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Evaluation of ceftriaxone use in the medical wards of Universiti Kebangsaan Malaysia Medical Centre (UKMMC) and its outcome
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Clinical Infectious Diseases: Open Access

ISSN: 2684-4559

Open Access

Research Article - (2021) Volume 5, Issue 2

Evaluation of ceftriaxone use in the medical wards of Universiti Kebangsaan Malaysia Medical Centre (UKMMC) and its outcome

Azlina Ibrahim1*, Isa Naina Mohamed2, Najma Kori1, Chee Lan Lau3, Azmi Mohd Tamil4, Ramliza Ramli5 and Petrick Periayasamy1
*Correspondence: Azlina Ibrahim, Department of Medicine, Universiti Kebangsaan Malaysia Medical Centre, Cheras, Wilayah Kuala Lumpur, Malaysia, Tel: +60142216970, Email:
1Department of Medicine, Universiti Kebangsaan Malaysia Medical Centre, Cheras, Wilayah Kuala Lumpur, Malaysia
2Deparment of pharmacology, Universiti Kebangsaan Malaysia Medical Centre, Cheras, Wilayah Kuala Lumpur, Malaysia
3Department of pharmacy, Universiti Kebangsaan Malaysia Medical Centre, Cheras, Wilayah Kuala Lumpur, Malaysia
4Epidemiology &biostatistics Department of community health, Faculty of medicine University Kebangsaan, Malaysia
5Department of Medical Microbiology and Immunology, Universiti Kebangsaan Malaysia Medical Centre, Cheras, Wilayah Kuala Lumpur, Malaysia

Abstract

Ceftriaxone is a broad-spectrum antibiotic used to treat or prevent bacterial infections. It has a wide range of gram-negative activity and some gram-positive activity, making it one of the most widely used antibiotics. This study is a prospective study evaluating the use of ceftriaxone in the medical wards. It was the first drug evaluation conducted on ceftriaxone in medical wards of UKMMC. Inpatient records were screened for patients receiving ceftriaxone between August 2018 to December 2018. The appropriateness of ceftriaxone was assessed on the basis of 5 parameters: according to type of therapy (empirical, prophylactic, targeted), indication based on source of infection, total daily dose, dosing frequency, and culture & sensitivity tests. Therapy was deemed appropriate if all 5 criteria were met by the study participants according to local and international antibiotic protocols. Deviation in any of the criteria was considered inappropriate. Patients were followed-up until discharge. Clinical success was considered when there is resolution of signs and symptoms. Clinical failure was considered when there is escalation of antibiotics due to clinical worsening. 325 patients were included. Ceftriaxone use was empirical in 92.9% of patients and one third was indicated for pneumonia (35.4%). The majority of patients were prescribed a total daily dose of 2 g (94.5%) and once daily (96%). Median duration of treatment was 5.0 (IQR 4.0 - 7.0) days. Blood culture and sensitivity test was done in 97.8% of patients. Overall, inappropriate use of ceftriaxone was 55.7%, mostly attributed by inappropriate type of therapy and indication. Factors associated with appropriateness are: concomitant antibiotics, (AOR 2.73, 95% CI (1.55-4.80), P<0.001), length of stay (P<0.023) and duration of therapy (P<0.026).59.7 % of patients had a good clinical outcome, but 13.2% had clinical failure and 1.2% had bacteraemia-related mortality. Inappropriate use of ceftriaxone was high and almost half had no indication to initiate antibiotic. Measures such as diagnostic stewardship must be taken to improve the practice of antibiotics.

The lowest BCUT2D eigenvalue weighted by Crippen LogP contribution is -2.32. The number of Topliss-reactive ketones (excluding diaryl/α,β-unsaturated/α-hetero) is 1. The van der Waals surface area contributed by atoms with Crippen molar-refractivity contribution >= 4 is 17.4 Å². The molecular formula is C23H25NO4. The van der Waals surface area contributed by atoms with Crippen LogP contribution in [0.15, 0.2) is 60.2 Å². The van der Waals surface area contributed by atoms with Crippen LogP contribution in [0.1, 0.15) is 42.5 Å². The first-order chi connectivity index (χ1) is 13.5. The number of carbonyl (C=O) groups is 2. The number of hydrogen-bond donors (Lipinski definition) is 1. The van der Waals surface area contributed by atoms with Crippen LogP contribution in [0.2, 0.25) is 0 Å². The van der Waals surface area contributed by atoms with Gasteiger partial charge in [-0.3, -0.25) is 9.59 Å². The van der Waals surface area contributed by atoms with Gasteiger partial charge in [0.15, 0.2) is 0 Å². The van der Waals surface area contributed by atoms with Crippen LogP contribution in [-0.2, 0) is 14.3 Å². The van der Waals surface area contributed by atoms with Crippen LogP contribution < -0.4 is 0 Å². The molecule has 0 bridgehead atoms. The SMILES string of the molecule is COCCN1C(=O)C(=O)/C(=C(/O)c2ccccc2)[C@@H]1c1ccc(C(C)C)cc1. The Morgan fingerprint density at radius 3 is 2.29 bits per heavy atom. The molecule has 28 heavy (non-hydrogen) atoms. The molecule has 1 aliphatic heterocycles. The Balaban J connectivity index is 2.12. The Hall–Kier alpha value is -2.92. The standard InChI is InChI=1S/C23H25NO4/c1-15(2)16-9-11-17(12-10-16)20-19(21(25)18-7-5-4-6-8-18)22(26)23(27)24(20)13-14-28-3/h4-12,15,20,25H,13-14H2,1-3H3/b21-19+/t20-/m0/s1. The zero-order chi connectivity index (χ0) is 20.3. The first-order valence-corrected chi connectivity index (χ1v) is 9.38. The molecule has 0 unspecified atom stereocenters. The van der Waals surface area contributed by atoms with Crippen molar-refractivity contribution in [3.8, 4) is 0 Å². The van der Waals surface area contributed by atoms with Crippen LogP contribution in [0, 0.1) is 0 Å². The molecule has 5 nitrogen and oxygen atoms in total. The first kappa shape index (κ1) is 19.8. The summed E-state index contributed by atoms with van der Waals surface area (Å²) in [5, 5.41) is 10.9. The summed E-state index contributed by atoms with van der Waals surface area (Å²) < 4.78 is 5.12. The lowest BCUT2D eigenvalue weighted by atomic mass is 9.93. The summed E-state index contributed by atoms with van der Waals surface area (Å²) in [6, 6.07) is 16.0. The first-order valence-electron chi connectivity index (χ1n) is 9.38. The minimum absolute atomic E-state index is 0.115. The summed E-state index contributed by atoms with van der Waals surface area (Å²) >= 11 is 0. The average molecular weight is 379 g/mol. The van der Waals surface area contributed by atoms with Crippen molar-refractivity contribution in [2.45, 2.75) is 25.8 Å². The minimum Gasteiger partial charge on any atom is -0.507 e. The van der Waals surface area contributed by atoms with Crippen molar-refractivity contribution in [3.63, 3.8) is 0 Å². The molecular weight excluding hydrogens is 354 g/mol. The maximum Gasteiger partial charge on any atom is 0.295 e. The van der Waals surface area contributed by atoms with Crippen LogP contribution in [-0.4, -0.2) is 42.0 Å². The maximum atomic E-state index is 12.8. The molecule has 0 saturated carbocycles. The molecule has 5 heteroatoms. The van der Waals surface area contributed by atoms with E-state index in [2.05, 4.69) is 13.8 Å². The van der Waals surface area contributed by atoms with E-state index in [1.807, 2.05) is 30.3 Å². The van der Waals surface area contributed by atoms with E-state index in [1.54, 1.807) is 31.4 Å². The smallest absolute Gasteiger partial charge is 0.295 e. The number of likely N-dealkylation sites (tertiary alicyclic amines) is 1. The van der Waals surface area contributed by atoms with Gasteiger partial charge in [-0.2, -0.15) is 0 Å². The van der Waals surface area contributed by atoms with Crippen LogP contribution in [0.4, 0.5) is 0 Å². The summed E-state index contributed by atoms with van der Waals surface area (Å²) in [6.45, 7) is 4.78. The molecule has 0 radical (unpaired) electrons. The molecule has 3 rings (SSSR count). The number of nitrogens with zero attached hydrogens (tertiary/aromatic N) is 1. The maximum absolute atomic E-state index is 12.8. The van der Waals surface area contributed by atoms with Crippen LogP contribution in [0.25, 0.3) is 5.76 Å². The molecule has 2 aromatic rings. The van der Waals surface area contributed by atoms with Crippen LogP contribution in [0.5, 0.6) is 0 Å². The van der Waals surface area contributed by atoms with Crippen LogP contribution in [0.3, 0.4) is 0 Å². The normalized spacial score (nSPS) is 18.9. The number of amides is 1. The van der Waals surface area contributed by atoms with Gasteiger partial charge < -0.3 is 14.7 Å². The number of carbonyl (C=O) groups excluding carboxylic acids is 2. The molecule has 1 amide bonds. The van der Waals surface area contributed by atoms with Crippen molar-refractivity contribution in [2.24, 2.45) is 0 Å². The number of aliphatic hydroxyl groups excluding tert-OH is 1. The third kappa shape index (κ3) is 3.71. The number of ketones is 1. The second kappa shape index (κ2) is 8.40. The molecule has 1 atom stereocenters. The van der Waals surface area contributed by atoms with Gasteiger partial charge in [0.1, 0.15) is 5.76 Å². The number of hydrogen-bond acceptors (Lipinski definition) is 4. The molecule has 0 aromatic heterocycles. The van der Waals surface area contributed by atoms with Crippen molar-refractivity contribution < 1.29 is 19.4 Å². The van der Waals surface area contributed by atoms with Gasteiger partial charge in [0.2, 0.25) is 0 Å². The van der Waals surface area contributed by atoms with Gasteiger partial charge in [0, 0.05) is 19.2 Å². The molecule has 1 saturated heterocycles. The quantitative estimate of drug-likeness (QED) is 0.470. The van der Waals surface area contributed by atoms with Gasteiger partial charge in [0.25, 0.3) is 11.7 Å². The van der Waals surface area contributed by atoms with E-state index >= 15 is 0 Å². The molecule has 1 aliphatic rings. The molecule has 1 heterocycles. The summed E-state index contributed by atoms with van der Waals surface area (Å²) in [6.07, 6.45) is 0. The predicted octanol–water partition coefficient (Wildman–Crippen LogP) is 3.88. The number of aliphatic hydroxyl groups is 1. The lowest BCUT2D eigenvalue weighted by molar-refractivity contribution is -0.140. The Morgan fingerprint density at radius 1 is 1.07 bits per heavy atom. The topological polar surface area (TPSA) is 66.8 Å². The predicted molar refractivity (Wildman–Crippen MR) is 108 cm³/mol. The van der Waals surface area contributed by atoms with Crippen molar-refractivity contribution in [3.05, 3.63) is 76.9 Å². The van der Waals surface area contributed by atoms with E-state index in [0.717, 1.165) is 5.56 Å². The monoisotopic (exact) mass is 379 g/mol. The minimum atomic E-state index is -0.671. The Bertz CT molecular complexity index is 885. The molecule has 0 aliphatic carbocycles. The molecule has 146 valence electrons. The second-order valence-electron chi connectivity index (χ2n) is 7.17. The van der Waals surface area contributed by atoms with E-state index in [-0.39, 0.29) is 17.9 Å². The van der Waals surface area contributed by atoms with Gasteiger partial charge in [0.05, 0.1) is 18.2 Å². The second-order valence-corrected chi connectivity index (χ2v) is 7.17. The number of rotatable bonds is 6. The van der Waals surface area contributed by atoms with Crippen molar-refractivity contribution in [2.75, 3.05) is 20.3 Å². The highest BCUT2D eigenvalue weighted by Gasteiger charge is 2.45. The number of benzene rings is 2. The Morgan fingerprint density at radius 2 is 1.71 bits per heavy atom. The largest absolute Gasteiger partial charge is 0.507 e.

Keywords

Ceftriaxone • Evaluation • Appropriate • Inappropriate • Medical Wards

Abbreviations: SST: Skin and Soft Tissue; CNS: Central Nervous System; RTI: Respiratory Tract Infection; UTI: Urinary Tract Infection; GIT: Gastrointestinal Infection; CVS: Cardiovascular Infection

Introduction

Ceftriaxone is a broad-spectrum antibiotic used to treat infections that have been proven or strongly suspected to be caused by bacteria. It is a third-generation cephalosporin that inhibits bacterial cell wall synthesis mostly against gram-negative and some gram-positive [1]. It has a high resistance to hydrolysis by many bacterial β- Llactamases and also very good tolerability typical of the β- Lactam class of antibiotics [2]. Ceftriaxone is one of the most common used antibiotics among antimicrobials due to its wide spectrum of activity, high potency and low risk of toxicity [3]. The reason for its widespread use is its effectiveness in susceptible organisms in urinary tract infections, respiratory tract infections, skin and soft tissue infections, bacteraemia and septicaemia, meningitis, infections in immunosuppressed patients, genital infections and in surgical prophylaxis [3]. However, the global trend shows that this drug has been misused. Research in a specialized hospital in Ethiopia found that the prescribing rate of ceftriaxone was high and primarily used as empiric therapy [4].